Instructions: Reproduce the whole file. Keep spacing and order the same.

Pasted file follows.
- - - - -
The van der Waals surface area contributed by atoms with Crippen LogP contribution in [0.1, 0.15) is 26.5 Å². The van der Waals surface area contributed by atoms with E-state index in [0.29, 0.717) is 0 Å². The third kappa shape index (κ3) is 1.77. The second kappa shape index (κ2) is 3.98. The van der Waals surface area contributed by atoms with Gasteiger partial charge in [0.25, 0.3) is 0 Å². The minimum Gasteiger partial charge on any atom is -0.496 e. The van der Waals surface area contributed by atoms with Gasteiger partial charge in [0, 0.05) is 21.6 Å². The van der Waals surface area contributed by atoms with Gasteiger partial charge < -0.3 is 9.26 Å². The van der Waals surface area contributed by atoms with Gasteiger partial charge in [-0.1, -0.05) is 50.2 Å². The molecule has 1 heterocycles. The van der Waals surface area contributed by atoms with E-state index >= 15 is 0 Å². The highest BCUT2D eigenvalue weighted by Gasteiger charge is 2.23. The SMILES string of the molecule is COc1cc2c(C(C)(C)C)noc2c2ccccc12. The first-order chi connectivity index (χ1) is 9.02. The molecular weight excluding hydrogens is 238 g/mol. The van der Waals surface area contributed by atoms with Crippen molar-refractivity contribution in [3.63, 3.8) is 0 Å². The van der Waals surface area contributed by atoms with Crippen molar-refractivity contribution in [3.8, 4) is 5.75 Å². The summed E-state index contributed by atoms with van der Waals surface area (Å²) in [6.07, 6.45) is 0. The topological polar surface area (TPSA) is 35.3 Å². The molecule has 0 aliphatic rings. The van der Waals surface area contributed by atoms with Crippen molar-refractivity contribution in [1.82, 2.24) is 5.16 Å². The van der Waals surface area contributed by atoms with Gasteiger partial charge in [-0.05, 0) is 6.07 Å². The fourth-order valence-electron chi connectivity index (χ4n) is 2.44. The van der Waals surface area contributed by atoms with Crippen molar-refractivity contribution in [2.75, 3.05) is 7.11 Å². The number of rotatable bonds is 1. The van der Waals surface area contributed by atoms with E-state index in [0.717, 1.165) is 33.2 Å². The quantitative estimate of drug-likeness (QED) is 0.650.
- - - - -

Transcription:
The van der Waals surface area contributed by atoms with Crippen LogP contribution in [0.1, 0.15) is 26.5 Å². The van der Waals surface area contributed by atoms with E-state index in [0.29, 0.717) is 0 Å². The third kappa shape index (κ3) is 1.77. The second kappa shape index (κ2) is 3.98. The van der Waals surface area contributed by atoms with Gasteiger partial charge in [0.25, 0.3) is 0 Å². The minimum Gasteiger partial charge on any atom is -0.496 e. The van der Waals surface area contributed by atoms with Gasteiger partial charge in [0, 0.05) is 21.6 Å². The van der Waals surface area contributed by atoms with Gasteiger partial charge < -0.3 is 9.26 Å². The van der Waals surface area contributed by atoms with Gasteiger partial charge in [-0.1, -0.05) is 50.2 Å². The molecule has 1 heterocycles. The van der Waals surface area contributed by atoms with E-state index >= 15 is 0 Å². The highest BCUT2D eigenvalue weighted by Gasteiger charge is 2.23. The SMILES string of the molecule is COc1cc2c(C(C)(C)C)noc2c2ccccc12. The first-order chi connectivity index (χ1) is 9.02. The molecular weight excluding hydrogens is 238 g/mol. The van der Waals surface area contributed by atoms with Crippen molar-refractivity contribution in [3.63, 3.8) is 0 Å². The van der Waals surface area contributed by atoms with Crippen molar-refractivity contribution in [3.8, 4) is 5.75 Å². The summed E-state index contributed by atoms with van der Waals surface area (Å²) in [6.07, 6.45) is 0. The topological polar surface area (TPSA) is 35.3 Å². The molecule has 0 aliphatic rings. The van der Waals surface area contributed by atoms with Crippen molar-refractivity contribution in [1.82, 2.24) is 5.16 Å². The van der Waals surface area contributed by atoms with Gasteiger partial charge in [-0.05, 0) is 6.07 Å². The fourth-order valence-electron chi connectivity index (χ4n) is 2.44. The van der Waals surface area contributed by atoms with Crippen molar-refractivity contribution in [2.75, 3.05) is 7.11 Å². The number of rotatable bonds is 1. The van der Waals surface area contributed by atoms with E-state index in [0.717, 1.165) is 33.2 Å². The quantitative estimate of drug-likeness (QED) is 0.650.